How the Delta Variant Is Changing the U.S. Forecast for COVID-19
COVID-19 vaccines are helping protect the unvaccinated as the new Delta strain surges across the United States, but experts say its high infectiousness could mean even more people need to take the jab to achieve true herd immunity.
Tracking data shows COVID cases aren't spiking as much in places with high vaccination rates as they are in places that are under-vaccinated, said Dr. Ricardo Franco, an associate professor of medicine at the University of Alabama at Birmingham.
There are 40 to 50 COVID cases per 100,000 in places where vaccination rates are below 30%, compared with about 15 cases per 100,000 in counties where more than 60% are vaccinated, Franco said.
"Unvaccinated people are actually benefiting from greater herd immunity protection in high vaccination counties compared to low vaccination ones," Franco said during an Infectious Diseases Society of America (IDSA) media briefing Tuesday.
However, Franco added that the Delta variant's alarming infectiousness means the United States will likely need even more people to get vaccinated to reach true herd immunity -- the point where enough people are immunized that even unvaccinated people are protected from infection.
The original COVID strain's infectiousness led experts to estimate that 60% to 70% of people would need to be vaccinated to reach herd immunity, Franco said. Each person infected with that strain could be expected to infect two to three more people.
But people with the Delta variant are passing it on to at least six people, according to tracking data.
"The problem here is that the Delta variant is twice as more transmissible as the original virus, and that pushes the overall population herd immunity thresholds much higher," Franco said.
He estimated that the Delta variant's herd immunity threshold could "go well over 80%, maybe approaching 90%." By comparison, the herd immunity threshold for measles is 95%.
"While far from ideal at this time, this herd immunity should become more effective as we push more vaccinations, especially in counties where vaccination rates are lower," Franco said.
Despite news of breakthrough infections among the vaccinated, Franco said unvaccinated people account for 97% of the COVID hospitalizations at his Alabama medical center. Overall, 89% of COVID samples that undergo genetic sequencing are shown to be Delta.
Vaccinated people are 8 times less likely than the unvaccinated to become infected by the Delta variant, and are 25 times less likely to be hospitalized or to die in the hospital from COVID, Franco said.
The problem isn't that COVID vaccines are hard to come by in the United States, said Dr. Ezekiel Emanuel, co-director of the Healthcare Transformation Institute at the University of Pennsylvania.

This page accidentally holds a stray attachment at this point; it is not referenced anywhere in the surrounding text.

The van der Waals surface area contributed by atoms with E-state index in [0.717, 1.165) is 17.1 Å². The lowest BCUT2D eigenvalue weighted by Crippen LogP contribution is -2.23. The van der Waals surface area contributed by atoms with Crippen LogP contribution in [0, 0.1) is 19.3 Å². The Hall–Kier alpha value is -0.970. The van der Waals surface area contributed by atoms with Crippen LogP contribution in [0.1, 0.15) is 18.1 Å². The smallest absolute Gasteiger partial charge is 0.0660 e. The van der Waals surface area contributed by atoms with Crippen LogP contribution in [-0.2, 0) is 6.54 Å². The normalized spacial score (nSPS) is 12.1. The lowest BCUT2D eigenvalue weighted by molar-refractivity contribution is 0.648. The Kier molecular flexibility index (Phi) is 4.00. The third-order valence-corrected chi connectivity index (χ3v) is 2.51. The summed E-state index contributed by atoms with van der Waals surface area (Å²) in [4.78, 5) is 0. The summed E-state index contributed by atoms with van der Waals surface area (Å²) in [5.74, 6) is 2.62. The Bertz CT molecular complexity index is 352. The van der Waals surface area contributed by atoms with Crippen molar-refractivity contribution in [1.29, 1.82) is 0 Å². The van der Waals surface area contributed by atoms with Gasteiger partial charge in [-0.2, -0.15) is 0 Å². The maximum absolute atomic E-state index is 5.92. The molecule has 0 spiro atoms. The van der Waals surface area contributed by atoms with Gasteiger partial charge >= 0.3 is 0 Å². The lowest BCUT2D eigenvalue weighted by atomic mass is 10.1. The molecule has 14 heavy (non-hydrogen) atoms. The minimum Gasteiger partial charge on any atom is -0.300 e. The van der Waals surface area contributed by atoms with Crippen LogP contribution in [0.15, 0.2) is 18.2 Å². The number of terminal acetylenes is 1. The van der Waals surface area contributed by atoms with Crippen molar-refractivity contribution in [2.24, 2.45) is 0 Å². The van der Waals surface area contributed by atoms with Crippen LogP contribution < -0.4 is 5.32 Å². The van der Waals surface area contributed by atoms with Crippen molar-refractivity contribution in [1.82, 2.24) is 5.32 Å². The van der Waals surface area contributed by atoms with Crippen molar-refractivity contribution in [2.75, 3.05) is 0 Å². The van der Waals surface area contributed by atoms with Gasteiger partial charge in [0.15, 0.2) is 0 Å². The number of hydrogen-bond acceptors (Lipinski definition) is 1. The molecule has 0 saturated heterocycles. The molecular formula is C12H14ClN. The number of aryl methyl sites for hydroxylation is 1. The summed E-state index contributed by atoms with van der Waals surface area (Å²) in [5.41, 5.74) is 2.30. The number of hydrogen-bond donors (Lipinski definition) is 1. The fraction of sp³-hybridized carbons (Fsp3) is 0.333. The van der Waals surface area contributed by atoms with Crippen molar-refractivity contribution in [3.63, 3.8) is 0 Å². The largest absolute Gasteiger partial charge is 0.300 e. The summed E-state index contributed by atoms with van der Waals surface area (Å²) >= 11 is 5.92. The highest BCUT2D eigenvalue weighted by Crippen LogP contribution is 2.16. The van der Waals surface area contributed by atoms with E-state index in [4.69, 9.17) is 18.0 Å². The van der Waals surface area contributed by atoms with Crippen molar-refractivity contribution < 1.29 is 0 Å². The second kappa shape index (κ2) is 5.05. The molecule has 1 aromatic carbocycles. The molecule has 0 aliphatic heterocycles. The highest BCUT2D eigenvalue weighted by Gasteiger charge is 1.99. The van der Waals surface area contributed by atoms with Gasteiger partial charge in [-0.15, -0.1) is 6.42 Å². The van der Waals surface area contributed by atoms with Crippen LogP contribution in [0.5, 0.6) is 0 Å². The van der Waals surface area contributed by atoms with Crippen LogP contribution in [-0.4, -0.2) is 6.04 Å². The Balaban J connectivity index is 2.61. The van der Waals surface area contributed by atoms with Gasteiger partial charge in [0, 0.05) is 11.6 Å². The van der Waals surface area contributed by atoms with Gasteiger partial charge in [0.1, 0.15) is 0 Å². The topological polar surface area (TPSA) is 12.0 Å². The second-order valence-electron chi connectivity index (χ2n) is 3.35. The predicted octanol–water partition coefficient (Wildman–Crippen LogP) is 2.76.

"It's very hard not to find a vaccine if you want it," he said, adding that the vaccine "is free. Zero dollars. You're not going to pay for it."
But vaccination rates have faltered, as has COVID testing in America, Emanuel said.
As a result, there is no clear way to know whether vaccinated people are spreading the coronavirus through asymptomatic infections, alongside a large number of people who remain vulnerable because they won't get the shot.
"We have seen a substantial decrease in the number of tests performed," Emanuel said during the IDSA media briefing. "If you go to many places, it's actually hard to get a test and hard to figure out where to get a test."
Because of this, public health officials don't have a good handle on the number of breakthrough infections that are occurring among the vaccinated, and how infectious these cases can be, Emanuel said.
The lack of adequate testing also could mean that an even nastier variant could emerge as COVID evolves, and we might miss it, he added.
"The worry has to be that something new is going to evolve, call it Epsilon or some other variant," Emanuel said. "We need to be monitoring very, very carefully for that. If you're missing breakthrough infections, you may be missing some evolution here that would be very important for us to follow."
This lack of knowledge is why Emanuel supports the U.S. Centers for Disease Control and Prevention's renewed call for masking when you pop into the grocery store, post office or other potentially crowded indoor space.
"Wear a mask for those 15 or 20 minutes," he said. "It is very, very important, even in places that are very well vaccinated."
In the meantime, everyone who isn't vaccinated should get the shot, both to protect themselves and to head off future COVID mutations, Emanuel said.
"We don't know where a new one is going to evolve," he said. "We can be pretty sure there's going to be a lot of evolution. That's what nature does. And we've got to get protection from that, and the best way is getting the world vaccinated."
The U.S. Centers for Disease Control and Prevention has more about COVID-19 vaccines.
SOURCES: Ricardo Franco, MD, associate professor, medicine and infectious diseases, University of Alabama at Birmingham; Ezekiel Emanuel, MD, PhD, co-director, Healthcare Transformation Institute, University of Pennsylvania, Philadelphia; Infectious Diseases Society of America, media briefing, Aug. 3, 2021